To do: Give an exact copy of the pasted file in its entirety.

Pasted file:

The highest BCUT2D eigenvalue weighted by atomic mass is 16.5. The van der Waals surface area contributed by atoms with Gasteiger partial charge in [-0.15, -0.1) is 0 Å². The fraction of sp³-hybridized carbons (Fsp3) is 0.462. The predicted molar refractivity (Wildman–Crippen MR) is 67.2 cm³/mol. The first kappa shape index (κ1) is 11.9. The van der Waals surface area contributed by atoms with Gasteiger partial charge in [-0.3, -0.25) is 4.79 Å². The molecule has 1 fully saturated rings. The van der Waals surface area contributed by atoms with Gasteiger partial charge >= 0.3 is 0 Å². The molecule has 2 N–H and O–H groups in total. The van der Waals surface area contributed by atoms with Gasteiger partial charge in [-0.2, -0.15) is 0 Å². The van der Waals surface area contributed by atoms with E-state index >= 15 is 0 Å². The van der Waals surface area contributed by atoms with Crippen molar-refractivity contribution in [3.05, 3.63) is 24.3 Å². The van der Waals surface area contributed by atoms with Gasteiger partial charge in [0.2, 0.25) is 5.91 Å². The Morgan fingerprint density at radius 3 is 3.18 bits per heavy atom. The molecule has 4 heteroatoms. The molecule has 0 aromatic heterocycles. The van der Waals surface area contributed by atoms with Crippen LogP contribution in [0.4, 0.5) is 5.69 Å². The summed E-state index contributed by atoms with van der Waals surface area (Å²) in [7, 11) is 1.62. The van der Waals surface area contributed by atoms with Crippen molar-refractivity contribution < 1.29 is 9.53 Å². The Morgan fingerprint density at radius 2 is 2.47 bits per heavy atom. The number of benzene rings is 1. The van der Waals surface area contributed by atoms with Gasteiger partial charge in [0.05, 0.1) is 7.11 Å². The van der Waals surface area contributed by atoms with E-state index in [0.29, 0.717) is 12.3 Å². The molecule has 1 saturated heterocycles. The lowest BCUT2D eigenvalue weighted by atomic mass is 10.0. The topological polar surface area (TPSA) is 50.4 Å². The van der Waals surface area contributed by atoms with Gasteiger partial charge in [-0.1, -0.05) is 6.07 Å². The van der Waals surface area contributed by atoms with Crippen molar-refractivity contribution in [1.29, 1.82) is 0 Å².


The highest BCUT2D eigenvalue weighted by atomic mass is 16.5. The van der Waals surface area contributed by atoms with Gasteiger partial charge in [-0.15, -0.1) is 0 Å². The fraction of sp³-hybridized carbons (Fsp3) is 0.462. The predicted molar refractivity (Wildman–Crippen MR) is 67.2 cm³/mol. The first kappa shape index (κ1) is 11.9. The van der Waals surface area contributed by atoms with Gasteiger partial charge in [-0.3, -0.25) is 4.79 Å². The molecule has 1 fully saturated rings. The van der Waals surface area contributed by atoms with Gasteiger partial charge >= 0.3 is 0 Å². The molecule has 2 N–H and O–H groups in total. The van der Waals surface area contributed by atoms with Gasteiger partial charge in [-0.2, -0.15) is 0 Å². The van der Waals surface area contributed by atoms with E-state index >= 15 is 0 Å². The van der Waals surface area contributed by atoms with Crippen molar-refractivity contribution in [3.05, 3.63) is 24.3 Å². The van der Waals surface area contributed by atoms with Gasteiger partial charge in [0.2, 0.25) is 5.91 Å². The Morgan fingerprint density at radius 3 is 3.18 bits per heavy atom. The molecule has 4 heteroatoms. The molecule has 0 aromatic heterocycles. The van der Waals surface area contributed by atoms with Crippen LogP contribution in [0.4, 0.5) is 5.69 Å². The summed E-state index contributed by atoms with van der Waals surface area (Å²) in [7, 11) is 1.62. The van der Waals surface area contributed by atoms with Crippen molar-refractivity contribution < 1.29 is 9.53 Å². The Morgan fingerprint density at radius 2 is 2.47 bits per heavy atom. The number of benzene rings is 1. The van der Waals surface area contributed by atoms with Gasteiger partial charge in [0.05, 0.1) is 7.11 Å². The van der Waals surface area contributed by atoms with E-state index in [0.29, 0.717) is 12.3 Å². The molecule has 1 saturated heterocycles. The lowest BCUT2D eigenvalue weighted by atomic mass is 10.0. The topological polar surface area (TPSA) is 50.4 Å². The van der Waals surface area contributed by atoms with Gasteiger partial charge in [-0.1, -0.05) is 6.07 Å². The van der Waals surface area contributed by atoms with Crippen molar-refractivity contribution in [1.29, 1.82) is 0 Å².